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What the US Government Shutdown Means for Renewable Energy

So here we are: the U.S. federal government is in shutdown mode after Congress failed to pass the budget. We've seen this several times in the past couple of decades, usually ranging from a few hours to a few days, though the most recent one lasted nearly a month from late 1995 into early January 1996.

First things first: this shutdown hits home for roughly 800,000 government workers. The Department of the Interior (DOI) would furlough about 58,000 employees out of its 72,000+ employees, and the Bureau of Land Management (BLM) expects to furlough all but around 600 of its approximately 10,800 employees. Ninety-four percent of EPA staff are impacted, as are 97 percent of NASA employees. Federal housing loans halt, as do processing of visas and passports. National parks, zoos, and museums close down.

On top of that, the timing of this shutdown couldn't be much worse. The U.S. budget "debt ceiling" arrives on Oct. 17, and unless Congress agrees to hike the spending limit, the planet's biggest economy risks defaulting on its nearly $17 trillion debt.

Here's how the U.S. federal government shutdown could directly impact the renewable energy sector:

Project permitting and approval: The Interior Department is working to approve up to 20 GW of renewable energy production on public lands by 2020. For a sense of the types of renewable energy projects that are now at risk of delay, here are some examples of recently-approved renewable energy projects on public lands, showing how active the DOI has been in the past couple of years.

At the BLM, "processing of applications and any kinds of NEPA analysis will be suspended," according to an agency representative. Construction on projects that don't need BLM field monitoring or oversight can continue, providing they're not operating on sites that themselves are closed because of the federal shutdown. One example of an approval in the queue: the BLM has been directed to prioritize more than 64,000 acres of land in California's Imperial Valley to develop several gigawatts' worth of solar and geothermal energy.

The Bureau of Ocean Energy Management (BOEM) will stop its work involving renewable energy, its five-year plan, environmental impact statements, and reviews on exploration and development plans. The BOEM has been particularly active this summer and fall, conducting offshore wind energy leases in federal waters of New England and Virginia; ironically just this week it issued another call for interest in offshore wind energy development, this time off the Oregon coastline.

Note that permitting and related processes take a year or more to be completed, usually requiring several rounds of back-and-forth e.g. to mitigate environmental impacts. Developers, particularly those with larger-scale project, will soon have to start beginning work so they can keep on track to qualify for solar federal tax credits (ITC) which expire in 2016. And any delays in a project's permitting and approval which threaten its viability reverberate as uncertainty and extra risk on the finance side. Potential investors dislike few things more than uncertainty.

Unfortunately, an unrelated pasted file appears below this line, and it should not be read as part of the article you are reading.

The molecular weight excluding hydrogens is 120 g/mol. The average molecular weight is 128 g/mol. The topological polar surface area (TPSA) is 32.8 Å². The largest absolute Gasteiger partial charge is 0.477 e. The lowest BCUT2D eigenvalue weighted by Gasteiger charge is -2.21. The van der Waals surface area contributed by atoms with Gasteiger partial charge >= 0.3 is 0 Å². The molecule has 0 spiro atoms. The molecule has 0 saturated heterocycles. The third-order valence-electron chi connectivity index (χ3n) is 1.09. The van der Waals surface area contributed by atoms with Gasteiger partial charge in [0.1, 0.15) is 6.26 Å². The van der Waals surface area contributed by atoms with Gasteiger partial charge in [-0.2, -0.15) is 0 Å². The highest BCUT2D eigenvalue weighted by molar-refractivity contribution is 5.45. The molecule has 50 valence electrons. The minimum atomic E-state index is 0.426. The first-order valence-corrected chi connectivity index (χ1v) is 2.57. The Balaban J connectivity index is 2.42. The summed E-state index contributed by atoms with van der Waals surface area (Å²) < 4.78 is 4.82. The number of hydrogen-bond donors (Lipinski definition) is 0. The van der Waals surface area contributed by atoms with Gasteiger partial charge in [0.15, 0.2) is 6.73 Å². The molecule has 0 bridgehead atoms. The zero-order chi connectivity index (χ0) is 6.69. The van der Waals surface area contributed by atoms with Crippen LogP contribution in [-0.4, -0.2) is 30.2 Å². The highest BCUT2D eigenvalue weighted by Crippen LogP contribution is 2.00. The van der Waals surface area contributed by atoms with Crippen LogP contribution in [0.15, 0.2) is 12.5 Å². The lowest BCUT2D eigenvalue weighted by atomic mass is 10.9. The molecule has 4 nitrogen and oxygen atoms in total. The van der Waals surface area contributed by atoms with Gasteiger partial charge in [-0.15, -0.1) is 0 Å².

We asked several solar and energy project developers with extensive pipelines of large-scale projects at various stages of progress and approvals how they think the shutdown will affect those projects and their business. All of them declined to comment.

1603 grants stop. Echoing warnings from this spring's sequestration, federal 1603 grants likely won't be issued during the shutdown. "That's a big deal for those folks with Safe Harbored deals," points out Lee Peterson, senior manager with CohnReznick.

Renewable energy R&D. The Department of Energy's Office of Energy Efficiency and Renewable Energy (EERE), which oversees investments in clean energy technologies and 10 energy programs, including NREL, will reduce its staff to "the protection of property." (NREL itself won't be affected by the government shutdown, according to an NREL rep, as its managing contractor the Alliance for Sustainable Energy will use carryover funds to operate.) Some university research projects might be at risk if they depend on monetary or technological contributions from federal entities. The U. of Wisconsin-Madison, for example, a DoE-established center for bioenergy research, won't itself shut down but some of its partner agencies and labs might, which could delay its research progress by days or weeks.

Education and information. The Energy Information Administration (EIA), which collects and disseminates energy information, similarly will reduce its small staff to just protecting property. The Maine Ocean & Wind Industry Initiative (MOWII) had a Webinar scheduled this week in which BOEM's Maureen Bornholdt was to discuss the agency's offshore renewable energy program; it's now been rescheduled for November 6.

Power grids. The Bonneville Power Administration (BPA) operates with funding from permanent indefinite appropriation and will continue to operate normally. As such, it has various operations that will stay open and operating, but nonetheless effected if "unexpended balances are exhausted." The Southeastern Power Administration (SEPA), Southwestern Power Administration (SWPA), and Western Area Power Administration (WAPA) would "operate on a skeletal staff for the first week or so," and then personnel would be recalled to maintain the grid under the "protection of life" clause.

Lead image: Iron Chain with one link about to break, via Shutterstock

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